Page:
10 tips for exploring materials creatively with your students

Artist Varjack-Lowry recommend ideas & activities for teachers

10 March 2022

by Paula Varjack and Chuck Blue Lowry

As makers, facilitators, and teachers we are constantly having to find ways to inspire ourselves and others to generate ideas and artworks from those ideas

Our practices combine experience and interest across disciplines, so we constantly play with how we create. By jumping between forms, we find it helps to keep our ideas dynamic and engaging. Here’s a list of our top ten tips for creatively exploring material with your students, that can work across a broad range of themes and focuses. 

1. Physical warm-ups

Though we do a lot of work that is screen-based and visual, we feel you can never underestimate the impact of a physical warm-up, regardless of the shape or form of what we make. Even online (especially online!) it’s important to get out of our heads and into our bodies. Doing this can really shift your thinking and literally let new ideas flow. Stretching, tapping, jumping, shaking out the body and walks, are all great ways to start before writing, drawing, filming, talking, but also good to do mid-session (and after lunch breaks). 

2. Free Writing

Varjack-Lowry are very big fans of freewriting, a practice of stream of conscious writing where you let yourself write whatever comes to mind (or whatever comes to mind in response to a theme). We find it works best when it is handwritten rather than typed. We use it when we’re making and often use it in workshops. When we get stuck, we’ll often write “I don’t know what to write” until suddenly a new idea comes onto the page. 

3. Free Drawing

As above but also just as a way of sketching ideas that come to us visually. Chuck went to art school and Paula can just about doodle :-), but her film school training means she often makes storyboards. We especially love encouraging people to draw who don’t think they’re good at it. We feel it’s useful for everybody. By mixing it with writing and movement tasks you can get into a more dynamic generating space. 

4. Timers

Varjack-Lowry love a tight timeframe to get us in a ‘make now, critique later’ headspace. By setting a timer for a task, there’s a straightforward pressure to finish it, and we often find we make much more than we might have otherwise without the timer. 

5. Playlists

By creating a soundtrack for a creative task you can find another way into thinking about the material, while also introducing pace and tone. You can create your own playlist for a task or invite your students to create their own.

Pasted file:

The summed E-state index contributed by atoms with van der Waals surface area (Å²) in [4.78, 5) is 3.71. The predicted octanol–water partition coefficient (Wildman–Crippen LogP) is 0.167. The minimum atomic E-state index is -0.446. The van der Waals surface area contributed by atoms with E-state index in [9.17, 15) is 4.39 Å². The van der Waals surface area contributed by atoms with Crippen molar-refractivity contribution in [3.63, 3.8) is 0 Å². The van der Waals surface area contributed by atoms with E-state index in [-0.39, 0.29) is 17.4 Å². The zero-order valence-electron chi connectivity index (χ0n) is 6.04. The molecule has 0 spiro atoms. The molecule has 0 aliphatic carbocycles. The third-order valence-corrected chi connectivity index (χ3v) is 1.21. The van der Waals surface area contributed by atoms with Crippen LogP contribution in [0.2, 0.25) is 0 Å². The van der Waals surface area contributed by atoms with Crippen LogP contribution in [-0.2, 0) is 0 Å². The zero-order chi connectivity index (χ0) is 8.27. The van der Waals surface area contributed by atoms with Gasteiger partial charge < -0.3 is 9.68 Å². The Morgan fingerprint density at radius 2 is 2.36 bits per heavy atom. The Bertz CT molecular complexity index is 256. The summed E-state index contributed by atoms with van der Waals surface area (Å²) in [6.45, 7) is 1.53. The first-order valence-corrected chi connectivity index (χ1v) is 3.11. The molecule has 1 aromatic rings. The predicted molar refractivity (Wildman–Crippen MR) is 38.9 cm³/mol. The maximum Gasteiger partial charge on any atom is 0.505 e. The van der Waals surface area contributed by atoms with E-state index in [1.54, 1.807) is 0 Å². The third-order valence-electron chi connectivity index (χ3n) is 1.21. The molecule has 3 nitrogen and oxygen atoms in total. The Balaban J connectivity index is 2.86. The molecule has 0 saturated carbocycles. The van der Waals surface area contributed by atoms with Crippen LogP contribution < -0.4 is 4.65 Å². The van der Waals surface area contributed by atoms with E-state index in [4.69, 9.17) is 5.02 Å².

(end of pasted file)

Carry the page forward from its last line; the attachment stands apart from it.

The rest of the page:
6. Tag-teaming

As a creative duo, we love taking turns when working on a piece. By letting one person make a pass on creating and then the other picking up, different energies can flow into work than when solo, while also allowing for a different kind of collaboration than when working together at the same time. 

7. Workshops

As much as we are often facilitating, we also love to keep training and learn from other practitioners. A non-exhaustive list of artists whose workshops have inspired us include Sue Mayo, Louise Orwin, Byrony Kimmings, Rachel Mars, Rhiannon Armstrong, JayJay Revlon, Stacy Makishi, and Joshua Sofaer. 

8. Allow for diversions, digressions, and distractions

Sometimes the best way to allow space to create is to take a break. Sometimes this is about fully stopping and walking away from something until the next day, other times planning to watch something or do something totally different can be far more helpful than pushing on through and can even find its way into the work in surprising ways.

9. Reminder - We are still in a Global Pandemic

We include this as it can be surprisingly easy to forget. Sometimes it’s harder to create and collaborate because the times we are going through can be strange and strained. Reminding ourselves of this at times can be helpful as a way of going easy on ourselves. The fact that you are making and supporting others to do so is a big achievement in itself! 

10. Find the joy

What is fun about the theme, the approach, or the dynamics of those you are working with or supporting? How can you lean into that more? Can you find a playful way into a big theme? Or after exploring something heavier can you introduce a playful task as a palette cleanser?

Find out more about Varjack-Lowry here.

Photo credit: Amalie Mourichon (via Unsplash)